Election infrastructure ISAC created to share threats specific to voting systems

Since election infrastructure was designated critical, it's finally getting an ISAC.
voting machines, election security, polling
(Stephen Valasco / Flickr)

States and localities are getting a new, Department of Homeland Security-backed center to coordinate and share information on election security.

The Elections Infrastructure Information Sharing and Analysis Center (ISAC) was announced Thursday, giving the nation’s 8,800 state and local jurisdictions a dedicated venue to share information about cyberthreats and vulnerabilities specific to election systems and remote security monitoring capabilities.

DHS has tasked the nonprofit Center for Internet Security with establishing and running the ISAC. CIS already runs the Multi-State ISAC, which states have been using to coordinate on election security in lieu of any official.

“The Elections Infrastructure ISAC will significantly improve communications with and among the elections community as well as enhance the cyber defense tools and capabilities available to protect elections systems,” said CIS Chairman John Gilligan in a press release.


The new ISAC was announced at a panel event featuring individuals representing DHS, state-level secretaries of state and state election directors. Bob Kolasky, acting undersecretary for DHS’s National Protection and Programs Directorate (NPPD), said that 88 localities and 36 states have signed up so far and that he believes every other state will follow suit.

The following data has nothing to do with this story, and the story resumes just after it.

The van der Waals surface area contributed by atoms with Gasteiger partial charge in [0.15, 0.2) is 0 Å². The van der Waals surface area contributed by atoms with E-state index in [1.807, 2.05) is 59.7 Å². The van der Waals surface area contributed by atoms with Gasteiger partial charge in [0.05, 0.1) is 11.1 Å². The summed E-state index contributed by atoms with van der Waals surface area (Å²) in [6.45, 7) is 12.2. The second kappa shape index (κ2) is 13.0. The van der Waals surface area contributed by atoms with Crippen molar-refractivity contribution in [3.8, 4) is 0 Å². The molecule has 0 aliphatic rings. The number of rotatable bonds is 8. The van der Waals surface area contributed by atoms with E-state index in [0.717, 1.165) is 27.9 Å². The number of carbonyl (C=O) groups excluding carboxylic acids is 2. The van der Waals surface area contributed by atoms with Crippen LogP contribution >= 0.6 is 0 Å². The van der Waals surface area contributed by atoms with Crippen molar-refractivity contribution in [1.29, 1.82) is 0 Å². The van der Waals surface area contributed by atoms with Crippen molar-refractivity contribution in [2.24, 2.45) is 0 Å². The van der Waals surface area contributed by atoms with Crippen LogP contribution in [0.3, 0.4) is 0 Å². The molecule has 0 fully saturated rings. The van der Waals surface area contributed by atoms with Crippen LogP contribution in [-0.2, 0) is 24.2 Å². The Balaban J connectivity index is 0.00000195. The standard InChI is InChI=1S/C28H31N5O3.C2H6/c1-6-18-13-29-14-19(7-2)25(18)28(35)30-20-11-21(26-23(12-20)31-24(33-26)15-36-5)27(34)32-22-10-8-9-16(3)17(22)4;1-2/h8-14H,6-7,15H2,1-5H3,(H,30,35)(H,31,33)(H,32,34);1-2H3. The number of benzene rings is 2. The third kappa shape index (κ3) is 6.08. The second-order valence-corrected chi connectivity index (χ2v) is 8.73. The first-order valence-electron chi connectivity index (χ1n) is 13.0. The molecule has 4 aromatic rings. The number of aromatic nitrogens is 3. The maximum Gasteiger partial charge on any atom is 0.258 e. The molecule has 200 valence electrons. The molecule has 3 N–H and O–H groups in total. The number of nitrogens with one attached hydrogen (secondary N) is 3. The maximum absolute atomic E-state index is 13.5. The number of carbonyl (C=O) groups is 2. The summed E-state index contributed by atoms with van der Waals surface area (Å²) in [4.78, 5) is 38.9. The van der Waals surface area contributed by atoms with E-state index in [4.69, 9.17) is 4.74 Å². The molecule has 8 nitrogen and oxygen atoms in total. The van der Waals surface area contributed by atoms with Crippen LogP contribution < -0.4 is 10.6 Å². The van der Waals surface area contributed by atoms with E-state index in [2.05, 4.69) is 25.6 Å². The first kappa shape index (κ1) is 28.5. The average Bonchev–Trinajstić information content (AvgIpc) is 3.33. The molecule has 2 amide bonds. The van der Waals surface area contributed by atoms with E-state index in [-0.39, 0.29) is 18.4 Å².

“Having the ISAC working is going to help us get that information to the right people as quickly as possible. It’s also going to allow us to prioritize technical information collectors including intrusion detection,” Kolasky said. “So we’re going to have a richer information picture.”

Other ISACs exist for DHS’s critical infrastructure sectors, such as the financial services, electricity and aviation industries.

DHS designated election systems as subsector of the country’s critical infrastructure in early 2017 when the intelligence community concluded that Russia tried to interfere in the 2016 presidential election. While that designation was initially met with skepticism on the state and local level, officials now say that it has improved election security coordination across levels of government.

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